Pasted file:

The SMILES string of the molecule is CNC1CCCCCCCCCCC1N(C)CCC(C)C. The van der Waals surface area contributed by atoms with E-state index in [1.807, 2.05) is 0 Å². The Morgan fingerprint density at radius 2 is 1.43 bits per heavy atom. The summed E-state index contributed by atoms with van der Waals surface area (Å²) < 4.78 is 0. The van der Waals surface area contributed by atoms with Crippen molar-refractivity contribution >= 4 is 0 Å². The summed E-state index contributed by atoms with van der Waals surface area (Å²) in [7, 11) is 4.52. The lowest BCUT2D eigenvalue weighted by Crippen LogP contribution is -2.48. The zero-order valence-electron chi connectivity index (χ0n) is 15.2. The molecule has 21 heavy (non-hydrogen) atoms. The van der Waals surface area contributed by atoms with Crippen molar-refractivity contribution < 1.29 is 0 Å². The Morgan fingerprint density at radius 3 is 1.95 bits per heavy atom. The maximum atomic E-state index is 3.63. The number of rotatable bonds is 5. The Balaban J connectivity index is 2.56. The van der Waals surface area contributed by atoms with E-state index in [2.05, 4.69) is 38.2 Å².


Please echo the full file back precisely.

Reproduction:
The SMILES string of the molecule is CNC1CCCCCCCCCCC1N(C)CCC(C)C. The van der Waals surface area contributed by atoms with E-state index in [1.807, 2.05) is 0 Å². The Morgan fingerprint density at radius 2 is 1.43 bits per heavy atom. The summed E-state index contributed by atoms with van der Waals surface area (Å²) < 4.78 is 0. The van der Waals surface area contributed by atoms with Crippen molar-refractivity contribution >= 4 is 0 Å². The summed E-state index contributed by atoms with van der Waals surface area (Å²) in [7, 11) is 4.52. The lowest BCUT2D eigenvalue weighted by Crippen LogP contribution is -2.48. The zero-order valence-electron chi connectivity index (χ0n) is 15.2. The molecule has 21 heavy (non-hydrogen) atoms. The van der Waals surface area contributed by atoms with Crippen molar-refractivity contribution < 1.29 is 0 Å². The Morgan fingerprint density at radius 3 is 1.95 bits per heavy atom. The maximum atomic E-state index is 3.63. The number of rotatable bonds is 5. The Balaban J connectivity index is 2.56. The van der Waals surface area contributed by atoms with E-state index in [2.05, 4.69) is 38.2 Å².